For just about as long as Digital Asset Management (DAM) has existed, control over rich content assets has been one of the core value propositions pushed by vendors.
It’s time to call BS!
Wait, Isn’t Control Important?
Well, of course it is – you don’t want just anything showing up on your website, or in a TV ad. Maintaining your brand identity and compliance with usage rights agreements have always been important, but never more critical than in today’s attention-driven and litigious market – not to mention ever-more complex when managing global, multichannel creatives campaigns.
But the premise of control as a value proposition has always been a two-sided coin: on the front is the shiny promise of content in control. On the back (unseen, unadvertised) is the reason this line has been pushed: in order to achieve control, everyone in your organization has to work within the DAM system, with one consistent approach to sourcing, editing, approving, and distributing content. Furthermore, the byproduct of this approach is getting locked into the vendor’s software. No wonder vendors have pushed this idea for so long!
Besides the lock-in, there are two primary reasons why the promise of control falls flat:
- The control valued by marketing executives acts like shackles to the rest of the organization – especially if the DAM system isn’t easy to use, doesn’t address exceptions well, or lacks properly assigned and maintained permissions. There’s a real price to be paid – in speed, flexibility, and responsiveness to changing business needs – by forcing everyone onto one path (even assuming you’re successful in getting everyone on that one path).
- Marketers and other business users are like Houdini – if top-down systems shackle their ability to get their day-to-day jobs done and their individual, team, and business unit goals met, they will find a way around those shackles.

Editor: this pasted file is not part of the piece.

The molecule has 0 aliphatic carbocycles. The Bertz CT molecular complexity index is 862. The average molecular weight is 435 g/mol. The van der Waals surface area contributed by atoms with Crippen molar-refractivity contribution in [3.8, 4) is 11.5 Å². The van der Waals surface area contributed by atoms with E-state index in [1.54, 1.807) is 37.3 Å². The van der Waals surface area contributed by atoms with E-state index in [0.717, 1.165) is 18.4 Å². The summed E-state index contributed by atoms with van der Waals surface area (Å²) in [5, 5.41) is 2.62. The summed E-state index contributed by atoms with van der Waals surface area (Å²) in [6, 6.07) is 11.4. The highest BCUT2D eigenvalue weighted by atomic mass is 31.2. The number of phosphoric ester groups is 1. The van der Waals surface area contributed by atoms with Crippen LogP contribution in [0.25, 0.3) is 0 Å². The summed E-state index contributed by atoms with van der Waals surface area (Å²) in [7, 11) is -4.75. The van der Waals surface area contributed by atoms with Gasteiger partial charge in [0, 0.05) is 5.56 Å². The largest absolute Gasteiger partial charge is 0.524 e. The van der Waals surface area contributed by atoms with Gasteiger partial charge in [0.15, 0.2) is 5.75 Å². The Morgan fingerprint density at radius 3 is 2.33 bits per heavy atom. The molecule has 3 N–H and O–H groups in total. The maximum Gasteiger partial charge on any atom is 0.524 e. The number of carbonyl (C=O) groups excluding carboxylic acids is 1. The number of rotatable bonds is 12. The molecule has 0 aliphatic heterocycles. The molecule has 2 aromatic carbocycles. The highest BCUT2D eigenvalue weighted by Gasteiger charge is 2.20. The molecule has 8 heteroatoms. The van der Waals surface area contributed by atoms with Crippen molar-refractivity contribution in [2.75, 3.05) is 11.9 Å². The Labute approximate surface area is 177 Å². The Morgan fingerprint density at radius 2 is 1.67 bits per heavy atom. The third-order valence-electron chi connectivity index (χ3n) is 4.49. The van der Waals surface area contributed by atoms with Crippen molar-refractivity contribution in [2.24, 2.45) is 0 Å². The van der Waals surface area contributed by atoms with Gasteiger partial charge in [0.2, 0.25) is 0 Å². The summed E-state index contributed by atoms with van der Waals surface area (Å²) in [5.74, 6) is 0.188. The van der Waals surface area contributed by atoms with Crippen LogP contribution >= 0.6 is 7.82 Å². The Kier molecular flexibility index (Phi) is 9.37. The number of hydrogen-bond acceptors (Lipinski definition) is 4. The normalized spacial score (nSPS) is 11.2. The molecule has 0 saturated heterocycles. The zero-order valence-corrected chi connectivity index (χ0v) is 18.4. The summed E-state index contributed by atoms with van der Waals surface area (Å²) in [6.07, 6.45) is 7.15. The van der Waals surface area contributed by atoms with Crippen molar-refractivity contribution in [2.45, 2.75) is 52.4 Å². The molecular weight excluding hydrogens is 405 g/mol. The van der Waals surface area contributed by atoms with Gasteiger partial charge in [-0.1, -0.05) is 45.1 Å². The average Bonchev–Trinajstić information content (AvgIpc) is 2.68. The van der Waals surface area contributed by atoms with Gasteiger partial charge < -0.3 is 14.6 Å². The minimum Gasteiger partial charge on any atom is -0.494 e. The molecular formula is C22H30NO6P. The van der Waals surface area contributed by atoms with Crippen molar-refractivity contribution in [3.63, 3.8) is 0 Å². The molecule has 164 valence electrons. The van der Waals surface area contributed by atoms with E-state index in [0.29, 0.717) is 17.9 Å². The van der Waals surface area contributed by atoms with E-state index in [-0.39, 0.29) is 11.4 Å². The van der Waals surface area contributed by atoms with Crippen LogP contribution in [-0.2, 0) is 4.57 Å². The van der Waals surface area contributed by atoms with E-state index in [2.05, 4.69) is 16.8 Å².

Content’s Escape Act
Just like Houdini seemed to defy physics in his escapes, so too will your content find ways out of any system of control you devise.
At every step of your content’s journey, it can be downloaded, screenshotted, copied to a laptop, Dropbox, Google Drive, or Network Drive. A piece of feedback or approval decision could be conveyed in an email, text, phone call, or hallway conversation.
To generalize this, you might say that content follows the path of lowest friction at every step in its lifecycle: at every point, someone asks themselves, “Is it easier for me to take the next step inside the prescribed system and process, or is it easier to do something different?”
And the more rigor, control, steps, or simply poor user experience a software system imposes on each of those steps, the more likely someone makes the second choice.
There is a political aspect to this as well in many large organizations. The more senior the manager or executive, the less likely they often are to use official tools. They don’t have time to learn them, or they’re always traveling and working mostly from a mobile device, or they simply can’t be bothered and are too powerful to be told no. So even if they’ve gotten an approval request notification from the project management system, they ignore it until someone asks them in a personal email.